Copyright © 2019 Chris Sarantopoulos.
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When a cell attacks another cell, there is nothing left of the loser. The forthcoming acquisition of the Elevation Medical Centre by Augmen Corp, the leader of the Matriarch Corporate Conglomerate and founding member of the Board of The Ten, had seemed like such a battle. What troubled Doctor Rick Stenslandt the most was the new work conditions this acquisition would bring. To him, there was little doubt that things would change after today. Undoubtedly for the worst. And one of the things the new management would ask him to do was to sell out his beliefs and ideals.
All Matriarchs cared about was pushing their bioengineered monstrosities to the public. For the betterment of our species, they said. For the improvement of our way of life, they argued.
Rick studied the pitiful outcasts the interlevel shuttle had dumped as they scuttled towards him and his alms. What about them, he wondered? What about these poor souls? Why couldn’t the Matriarchs, with all their power, provide for them too? Were the stacked megacities Matriarchs like Augmen created so packed with people that they missed some? How? These were people, not grains of sand to slip through someone’s hand.
Up here, on the seventh and topmost level of New Ringwood Eden stacked megacity, among the towering and twisting spires bathed in neon lights and holo-ads, particularly the streets around Elevation Medical Centre and the plaza before its main entrance, the rich and prosperous enjoyed the life the Matriarchs provided. They cared little for those in need. But Rick, unlike the rest of his kind, enjoyed helping the discarded, the wretched, and the less fortunate.
“Last year’s earnings for the Matriarchs from bio-enhancement implants increased by two hundred and fifty-four per cent,” the newscast hologram floating before Rick’s eye read. He switched it off and took the holo-link off his head. He had been right all along. Synthetic bio-enhancements became a fashion craze and, if unchecked, they would lead to a life with no real living tissue left.
Humanity should live according to its original design, no matter how long their time on earth may be, he thought. No amount of nanojuice injected into them, or how many organs and body parts they swapped, or how high up they lived should change that. People ought to know better.
The first outcast approached him with timid steps and then the rest. Soon, everything Rick bought for them vanished. As always, Barry stayed behind. He walked with a hobble and kept his eyes behind a pair of massive goggles masking most of the face his wiry beard didn’t cover. He never took alms from Rick and never approached him.
Barry inched towards him, stopped, scratched his head over the beanie he wore, and turned his attention away to argue with someone not there. He had one hand stuffed in the pocket of a long and heavy coat of unidentifiable colour from dirt, puke, and piss stains. He brought something out, examined it at length, then lifted his goggled eyes at Rick.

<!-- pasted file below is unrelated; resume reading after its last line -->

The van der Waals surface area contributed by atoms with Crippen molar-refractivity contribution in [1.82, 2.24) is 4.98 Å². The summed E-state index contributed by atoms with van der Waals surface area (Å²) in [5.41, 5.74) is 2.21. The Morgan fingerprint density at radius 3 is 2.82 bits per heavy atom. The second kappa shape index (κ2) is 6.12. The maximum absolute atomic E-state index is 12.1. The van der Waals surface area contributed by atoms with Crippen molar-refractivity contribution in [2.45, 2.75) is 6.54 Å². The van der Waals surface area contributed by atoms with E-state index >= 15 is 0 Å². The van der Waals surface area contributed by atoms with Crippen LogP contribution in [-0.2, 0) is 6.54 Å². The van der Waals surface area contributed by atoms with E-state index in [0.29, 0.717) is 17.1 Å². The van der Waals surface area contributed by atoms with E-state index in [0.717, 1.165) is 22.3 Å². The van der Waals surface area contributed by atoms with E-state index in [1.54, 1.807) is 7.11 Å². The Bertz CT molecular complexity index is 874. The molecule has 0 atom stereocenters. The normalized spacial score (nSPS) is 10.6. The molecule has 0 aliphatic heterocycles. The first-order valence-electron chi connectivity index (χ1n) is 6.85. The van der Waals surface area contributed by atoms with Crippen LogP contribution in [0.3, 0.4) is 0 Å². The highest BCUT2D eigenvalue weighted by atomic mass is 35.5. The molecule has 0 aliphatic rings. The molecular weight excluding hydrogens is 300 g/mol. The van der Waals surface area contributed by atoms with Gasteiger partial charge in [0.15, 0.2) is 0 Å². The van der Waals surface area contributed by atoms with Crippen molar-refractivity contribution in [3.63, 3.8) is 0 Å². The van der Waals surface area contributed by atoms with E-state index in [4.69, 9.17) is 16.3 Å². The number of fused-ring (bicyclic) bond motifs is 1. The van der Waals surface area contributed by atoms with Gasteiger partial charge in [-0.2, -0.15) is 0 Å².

“I … I’m sorry,” Rick said and took a step towards the man, “there’s nothing left, but I can—”
Barry gasped. He stuffed whatever he held back into his pocket and hurried away. “I remember nothing, nothing,” he bellowed and ran away from Rick. He arrowed through a holo-ad and headed straight to the interlevel shuttles.
Inside the hospital, the scheduled arrival of Augmen Corp’s representatives had turned the place into a beehive in uproar. Every holo-ad displayed either the hospital’s breakthroughs and achievements on body alterations or an Augmen Corp product. The time of independence from the Matriarchs was over, Rick thought.
“Sign these, please.” Claire appeared out of nowhere and shoved a flexisheet and pad into Rick’s face. She was Dan Havariggs’ assistant, a fastidious woman who always asked about this and that, and had a keen eye for details. In another life, she might have been the finest lion tamer the world, if not the universe, had ever seen. All she was missing was the whip. She got what she wanted from whoever was her supervisor and didn’t know the meaning of the word no unless it came out of her own mouth. Maybe the new management would use her administrative skills. Big corporations loved people like her.
“Isn’t Dan in? That’s Doctor Havariggs’—”
“Not yet. I need them signed. Now.”
“I’m sorry, Claire. You’ll have to wait for him. I don’t underst—”
“The board can’t wait on Doctor Havariggs.”
Rick sighed. “Fine. I don’t even know what it is I’m signing here.” He placed his finger on the indicated slot on the pad and felt the tingling sensation of the bio-collector underneath. “Why do we need such a massive quantity of growth factor anyway? The synthetic tissue on the implants comes pre-made. We don’t grow the tissue ourselves.”
Claire snatched the pad and the flexisheet from him once it chimed that the signature had gone through. “You’ll have to ask Doctor Havariggs. As far as I understand, it’s the typical amount he always orders,” she said and walked away, her heels tapping on the floor.
“Yeah. Good morning to you too, Claire.” He brought his golden pocket watch out and flipped it open. Where the hell was Dan?
* * *
“I was on my way to you,” Dan said from the other end of the hallway. He caught up with Rick as he was getting into the elevator, and patted him on the back.